The Rise of PR Pro and Reporter Relations
PR professionals and reporters all have the same goal: generating high-quality earned media pieces that prove useful to their publics.
So, why do these groups of communications pros struggle so intensely in seeing eye-to-eye? It only makes sense that each stakeholder group should be able to communicate with the other in a healthy and productive way.
Propel Journalist and Content Specialist Shanna Fuld made it a point to begin unpacking this disconnect. Fuld welcomed WCBS Anchor and Reporter Lisa Rozner and PR and marketing firm Antenna Health SVP Sharon Golubchik to a live discussion about how each professional feels when they communicate with ‘the other side.’
Let’s begin by learning from Rozner’s quadruple P– some of her biggest pet peeves about PR pitching…
Reporter Pet Peeves of PR Pitching
Lisa Rozner said she works with a PR person roughly once a week with her role as a local news reporter and anchor. She does her best to be responsive and productive in putting stories together with PR pros, but she faces a few pet peeves in managing these relationships that can significantly hinder the progress of an effective news piece:
More often than you might expect, Rozner receives story pitches that are all wrong before she can make it to the first sentence. In the live session, she explained how many people spell her name wrong in their pitches!
From her side, she sees this as more of an issue than basic hastiness or a quick mistake. This goes further to show a lack of respect and a bit of a red flag that the sender probably did not do their research about the news she reports on and much more.
Long Cold Emails
“I’m not opposed to the cold email,” Rozner said, “but I can tell when someone has taken the time to look at my work.”
Cold emails often look like they were sent to about 10 million people, she said. And she has unfortunately found this to be completely true! On multiple occasions, Rozner found out that she received a story pitch that the PR person also sent, without changes, to multiple other reporters in her company.
Beyond the lack of personalization, Rozner believes cold emails tend to be much longer than what seems necessary to effectively communicate a story idea and its angle.
And after an overflow of content, cold emails sometimes lack a story angle altogether, which naturally makes it much harder for a reporter to sift through the content and arrive at a strong news piece.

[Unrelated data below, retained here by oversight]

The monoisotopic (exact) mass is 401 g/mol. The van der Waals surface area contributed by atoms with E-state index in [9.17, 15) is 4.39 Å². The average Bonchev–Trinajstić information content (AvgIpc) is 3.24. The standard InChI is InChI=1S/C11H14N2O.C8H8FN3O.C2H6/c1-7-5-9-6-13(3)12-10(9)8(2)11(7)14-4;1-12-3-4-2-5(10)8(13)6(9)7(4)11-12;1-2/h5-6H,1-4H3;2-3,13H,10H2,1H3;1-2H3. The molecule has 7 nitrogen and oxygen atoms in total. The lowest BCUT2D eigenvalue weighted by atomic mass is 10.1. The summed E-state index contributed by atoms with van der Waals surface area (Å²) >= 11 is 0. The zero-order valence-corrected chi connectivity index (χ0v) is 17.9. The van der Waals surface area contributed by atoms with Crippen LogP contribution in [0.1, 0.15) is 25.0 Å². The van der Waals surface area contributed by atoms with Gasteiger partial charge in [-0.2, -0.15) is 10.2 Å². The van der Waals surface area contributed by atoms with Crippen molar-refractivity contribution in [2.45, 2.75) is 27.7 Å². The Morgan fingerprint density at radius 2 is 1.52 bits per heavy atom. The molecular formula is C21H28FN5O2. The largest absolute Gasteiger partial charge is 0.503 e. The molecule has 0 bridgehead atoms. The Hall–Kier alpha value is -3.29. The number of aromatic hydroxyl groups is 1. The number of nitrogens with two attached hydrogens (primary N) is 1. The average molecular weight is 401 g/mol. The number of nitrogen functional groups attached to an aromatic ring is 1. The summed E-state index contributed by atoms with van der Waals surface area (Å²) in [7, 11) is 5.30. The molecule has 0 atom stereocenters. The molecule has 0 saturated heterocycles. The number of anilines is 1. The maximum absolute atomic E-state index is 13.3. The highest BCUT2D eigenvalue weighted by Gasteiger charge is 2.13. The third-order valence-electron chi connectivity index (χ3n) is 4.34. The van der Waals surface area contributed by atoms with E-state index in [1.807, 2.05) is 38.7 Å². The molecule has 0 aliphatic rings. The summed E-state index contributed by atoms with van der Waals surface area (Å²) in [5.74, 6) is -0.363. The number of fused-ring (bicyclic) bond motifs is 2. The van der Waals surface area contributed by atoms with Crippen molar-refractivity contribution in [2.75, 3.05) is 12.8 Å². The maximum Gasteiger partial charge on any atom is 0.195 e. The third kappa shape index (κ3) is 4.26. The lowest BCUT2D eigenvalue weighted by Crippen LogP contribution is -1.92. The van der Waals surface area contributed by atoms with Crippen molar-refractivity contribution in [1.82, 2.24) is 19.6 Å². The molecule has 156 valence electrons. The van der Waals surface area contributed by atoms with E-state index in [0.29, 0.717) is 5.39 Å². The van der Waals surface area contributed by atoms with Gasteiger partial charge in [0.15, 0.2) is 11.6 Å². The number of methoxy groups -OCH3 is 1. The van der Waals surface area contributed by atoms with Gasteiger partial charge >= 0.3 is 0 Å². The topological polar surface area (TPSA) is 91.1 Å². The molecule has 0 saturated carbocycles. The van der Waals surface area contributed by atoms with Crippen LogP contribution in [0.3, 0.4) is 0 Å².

This becomes particularly challenging when, as a television news reporter, many pitches Rozner receives lack any sort of visual element, making it nearly impossible to help a PR person land their story.
PR Pro Pet Peeves of Media Relations
Golubchik said her team spends the majority of its days working with journalists.
She prides herself in steering clear of the impersonal, unhelpful style of pitching that bothers Rozner. She focuses on treating reporters like friends or colleagues and prioritizes both personalization and mutual respect in the pitching process.
“Personalization is key,” she said.
Just like Rozner, however, Golubchik faces her own set of frustrations with certain aspects of media relations. The biggest struggle being:
A common dynamic Golubchik is frustrated by: when a reporter engages with a story idea, requests more information, and then goes silent. She explained that she understands and respects if a reporter changes their mind about covering a story, but that it means a lot to receive a response indicating such changes regardless.
The key is clear communication, whether it be to cover a story or not, she said.
Pitching Best Practices from Comms Pros
Now, let’s dive into the solution element of this discussion.
After Rozner shed light on many of the real issues she faces with PR pitches on a weekly basis, the three PR pros engaged in a brainstorm session to reveal answers to these concerns and many related disconnects that arise in the industry at large.
Here are five golden pieces of advice that Fuld, Rozner and Golubchik agree that all communications professionals should incorporate into their their craft:
- Treat ‘the other side’ as people: show respect and be personal.
- Do your research.
- Serve as a resource.
- Communicate clearly and concisely.
- Focus on building a mutually beneficial relationship.